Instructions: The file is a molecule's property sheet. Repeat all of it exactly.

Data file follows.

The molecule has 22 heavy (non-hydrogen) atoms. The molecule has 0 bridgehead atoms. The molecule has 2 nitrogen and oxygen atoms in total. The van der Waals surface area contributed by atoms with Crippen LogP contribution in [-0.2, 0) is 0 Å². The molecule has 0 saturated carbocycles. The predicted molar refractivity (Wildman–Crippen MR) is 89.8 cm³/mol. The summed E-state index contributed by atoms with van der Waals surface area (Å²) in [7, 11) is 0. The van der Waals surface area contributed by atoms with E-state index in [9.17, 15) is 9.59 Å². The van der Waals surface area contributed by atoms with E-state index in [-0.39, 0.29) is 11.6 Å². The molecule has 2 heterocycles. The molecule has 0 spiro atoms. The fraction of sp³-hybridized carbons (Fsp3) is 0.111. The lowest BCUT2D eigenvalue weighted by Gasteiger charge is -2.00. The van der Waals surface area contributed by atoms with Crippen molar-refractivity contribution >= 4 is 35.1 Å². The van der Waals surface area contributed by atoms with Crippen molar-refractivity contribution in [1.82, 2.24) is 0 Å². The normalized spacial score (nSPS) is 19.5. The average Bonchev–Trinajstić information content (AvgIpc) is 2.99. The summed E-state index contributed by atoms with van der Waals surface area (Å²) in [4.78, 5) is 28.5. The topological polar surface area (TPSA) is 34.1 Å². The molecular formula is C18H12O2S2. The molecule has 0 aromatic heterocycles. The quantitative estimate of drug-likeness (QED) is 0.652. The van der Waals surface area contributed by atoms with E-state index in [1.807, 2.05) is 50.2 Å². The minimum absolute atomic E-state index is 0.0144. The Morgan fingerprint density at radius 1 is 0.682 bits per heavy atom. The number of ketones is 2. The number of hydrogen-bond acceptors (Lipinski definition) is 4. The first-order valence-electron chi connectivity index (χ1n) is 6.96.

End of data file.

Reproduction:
The molecule has 22 heavy (non-hydrogen) atoms. The molecule has 0 bridgehead atoms. The molecule has 2 nitrogen and oxygen atoms in total. The van der Waals surface area contributed by atoms with Crippen LogP contribution in [-0.2, 0) is 0 Å². The molecule has 0 saturated carbocycles. The predicted molar refractivity (Wildman–Crippen MR) is 89.8 cm³/mol. The summed E-state index contributed by atoms with van der Waals surface area (Å²) in [7, 11) is 0. The van der Waals surface area contributed by atoms with E-state index in [9.17, 15) is 9.59 Å². The van der Waals surface area contributed by atoms with E-state index in [-0.39, 0.29) is 11.6 Å². The molecule has 2 heterocycles. The molecule has 0 spiro atoms. The fraction of sp³-hybridized carbons (Fsp3) is 0.111. The lowest BCUT2D eigenvalue weighted by Gasteiger charge is -2.00. The van der Waals surface area contributed by atoms with Crippen molar-refractivity contribution >= 4 is 35.1 Å². The van der Waals surface area contributed by atoms with Crippen molar-refractivity contribution in [1.82, 2.24) is 0 Å². The normalized spacial score (nSPS) is 19.5. The average Bonchev–Trinajstić information content (AvgIpc) is 2.99. The summed E-state index contributed by atoms with van der Waals surface area (Å²) in [4.78, 5) is 28.5. The topological polar surface area (TPSA) is 34.1 Å². The molecular formula is C18H12O2S2. The molecule has 0 aromatic heterocycles. The quantitative estimate of drug-likeness (QED) is 0.652. The van der Waals surface area contributed by atoms with E-state index in [1.807, 2.05) is 50.2 Å². The minimum absolute atomic E-state index is 0.0144. The Morgan fingerprint density at radius 1 is 0.682 bits per heavy atom. The number of ketones is 2. The number of hydrogen-bond acceptors (Lipinski definition) is 4. The first-order valence-electron chi connectivity index (χ1n) is 6.96.